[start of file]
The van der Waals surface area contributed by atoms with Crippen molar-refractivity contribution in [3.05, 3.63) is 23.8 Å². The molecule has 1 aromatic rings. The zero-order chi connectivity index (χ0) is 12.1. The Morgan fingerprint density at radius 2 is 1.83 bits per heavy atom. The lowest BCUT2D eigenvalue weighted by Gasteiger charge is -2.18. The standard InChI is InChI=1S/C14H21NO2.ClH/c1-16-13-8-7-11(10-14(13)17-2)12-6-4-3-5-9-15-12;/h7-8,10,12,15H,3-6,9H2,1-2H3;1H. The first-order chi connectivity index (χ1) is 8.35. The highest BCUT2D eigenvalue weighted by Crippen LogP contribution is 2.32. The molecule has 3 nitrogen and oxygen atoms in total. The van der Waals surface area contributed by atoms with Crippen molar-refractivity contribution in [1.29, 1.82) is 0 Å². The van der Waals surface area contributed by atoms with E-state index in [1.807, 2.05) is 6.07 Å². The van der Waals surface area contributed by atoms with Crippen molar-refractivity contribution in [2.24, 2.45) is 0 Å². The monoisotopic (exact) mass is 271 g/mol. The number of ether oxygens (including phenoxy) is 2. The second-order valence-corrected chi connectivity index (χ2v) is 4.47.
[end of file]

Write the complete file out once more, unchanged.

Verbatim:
The van der Waals surface area contributed by atoms with Crippen molar-refractivity contribution in [3.05, 3.63) is 23.8 Å². The molecule has 1 aromatic rings. The zero-order chi connectivity index (χ0) is 12.1. The Morgan fingerprint density at radius 2 is 1.83 bits per heavy atom. The lowest BCUT2D eigenvalue weighted by Gasteiger charge is -2.18. The standard InChI is InChI=1S/C14H21NO2.ClH/c1-16-13-8-7-11(10-14(13)17-2)12-6-4-3-5-9-15-12;/h7-8,10,12,15H,3-6,9H2,1-2H3;1H. The first-order chi connectivity index (χ1) is 8.35. The highest BCUT2D eigenvalue weighted by Crippen LogP contribution is 2.32. The molecule has 3 nitrogen and oxygen atoms in total. The van der Waals surface area contributed by atoms with Crippen molar-refractivity contribution in [1.29, 1.82) is 0 Å². The van der Waals surface area contributed by atoms with E-state index in [1.807, 2.05) is 6.07 Å². The van der Waals surface area contributed by atoms with Crippen molar-refractivity contribution in [2.24, 2.45) is 0 Å². The monoisotopic (exact) mass is 271 g/mol. The number of ether oxygens (including phenoxy) is 2. The second-order valence-corrected chi connectivity index (χ2v) is 4.47.